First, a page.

Friday, March 14, 2008

Bernanke on Housing/ Rollercoaster market

Wow what a day:

It was a Bear Stearns Friday. I have never seen CNBC focus more of their air time on one story in my life then the Bear Stearns shocker today. This is because you need to go back to the 30's and once in the 60's to see any event like it in terms of the size of the bank and the magnitude of what the Fed did. We are heading into waters not seen since these horrible bear markets decades ago.

I expect Bear will be gone by the end of next week if not by the end of the weekend. The banks want to clean this up as fast as they can. Why did Bear go under? The words that no bank ever wants to hear. Bear Stearns had a RUN ON THE BANK. As soon as word got out on the street that certian IB's would no longer counter risk with Bear Stearns , people reacted by pulling money out in Droves. This is kinda like a Northern Rock Deuce except it was an investment bank versus a regular savings bank.

The afterchocks from this should ripple through into next week and it will be interesting to see how Bear Stearns gets broken down and what the Fed does on Tues. Expect a big cut IMO. The Fed will forget about inflation when banks start failing.

Bernanke toughens his rhetoric:

One more quick note. Bernanke toughened up his rhetoric aginst the mortgage industry by eliminating certian loan products like no doc, and significantly increase the regulations in the industry which will thus SIGNIFICANTLY tighten lending standards. what does this mean? IMO Down the road if your loan isn't 3-4 times income with 20% down you can forget it. There will be no way to "SLIP" you through qualified and the banks are in no financial postion or incentive to take these bad loans.

My take here is there are really two stages left for the housing market to go through.

1. The banks have to come CLEAN or risk going insolvent like Bear Stearns because your fellow counterparts don't trust how much bad debt you have and as a result stop trading with you. There are some great banks that can take their hits and carry on. JP Morgan is an example one of them. The question now becomes who is next to open the books or go BK? Thornburg and Carlyle are done. The street doesn't know how much contagion there is.

What this does is create FEAR and a lack of TRUST that can destroy a once functioning credit market. Until trust is restored, this potentially opens a huge can of worms. It could now become a witch hunt by the big banks to find the hedgies that over-leveraged and the weaker banks that didn't control risk. these large Goldman like primary lenders may start calling them out and grabbing their assets in order to increase their own capital because they own a ton of bad debt too. This is how things can spiral out of control when a major event like this happens. Frankly, its a mess.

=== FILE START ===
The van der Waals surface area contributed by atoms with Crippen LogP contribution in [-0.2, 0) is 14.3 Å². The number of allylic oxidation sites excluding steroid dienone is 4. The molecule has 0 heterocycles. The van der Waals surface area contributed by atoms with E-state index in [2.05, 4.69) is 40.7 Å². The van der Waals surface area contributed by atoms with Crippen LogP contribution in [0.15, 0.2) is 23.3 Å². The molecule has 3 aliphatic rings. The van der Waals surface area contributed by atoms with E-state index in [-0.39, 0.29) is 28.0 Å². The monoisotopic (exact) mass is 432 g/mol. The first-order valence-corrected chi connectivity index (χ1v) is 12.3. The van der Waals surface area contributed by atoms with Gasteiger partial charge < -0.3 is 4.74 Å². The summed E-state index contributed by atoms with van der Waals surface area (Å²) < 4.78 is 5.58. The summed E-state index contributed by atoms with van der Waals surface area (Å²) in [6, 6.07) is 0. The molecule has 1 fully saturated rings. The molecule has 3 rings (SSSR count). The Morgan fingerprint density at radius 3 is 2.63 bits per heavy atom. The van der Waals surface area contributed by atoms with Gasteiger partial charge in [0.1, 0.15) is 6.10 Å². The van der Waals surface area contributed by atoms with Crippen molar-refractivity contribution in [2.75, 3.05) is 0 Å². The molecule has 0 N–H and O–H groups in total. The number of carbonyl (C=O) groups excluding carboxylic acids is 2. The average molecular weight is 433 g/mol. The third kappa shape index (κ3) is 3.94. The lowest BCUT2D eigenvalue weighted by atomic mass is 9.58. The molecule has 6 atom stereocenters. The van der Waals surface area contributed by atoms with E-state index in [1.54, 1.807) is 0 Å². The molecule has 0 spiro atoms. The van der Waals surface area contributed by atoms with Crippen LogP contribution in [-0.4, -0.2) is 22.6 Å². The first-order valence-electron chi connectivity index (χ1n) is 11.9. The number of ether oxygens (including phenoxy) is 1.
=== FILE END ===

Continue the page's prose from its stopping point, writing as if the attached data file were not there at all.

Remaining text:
2. The second stage we need to go through is simple, PRICE DROPS. Most of the realtors still don't understand the reprucussions of whats going on on Wall St. The lending game is now over folks, and it might not ever come back unless we decide to make the same mistakes over again and history has shown that we like to do this(this isn't the first housing bubble). It may be 20 though years until that happens.

It will take a long time because if you think Ben B wants to clean this mess up again you can forget it. I feel bad for the guy. Greenspan left him a housing disaster. Sellers may be holding prices now, but the tougher Ben's retoric is, and as more banks take massive writedowns and then refuse to lend unless old standards are used, this mentality will change. Sellers and builders will realize this quickly when they go 0-20 on loan apps because RISK is back at the bank. Trust me guys, after Bear Stearns today, RISK is BACK.

When this happens the realtors will adjust the market back to price levels where banks are willing to lend, or they can stay in LALA 2005 bubble land and find themselves as a greeter at Home Depot a year later because they didn't sell a house in 2008. This is when the educated buyers will thank themselves for getting educated and not buying at the peak in 2005. The Bear Stearns news was something I honestly never expected to happen this quickly and it has brought us one tick closer to the housing time bomb.

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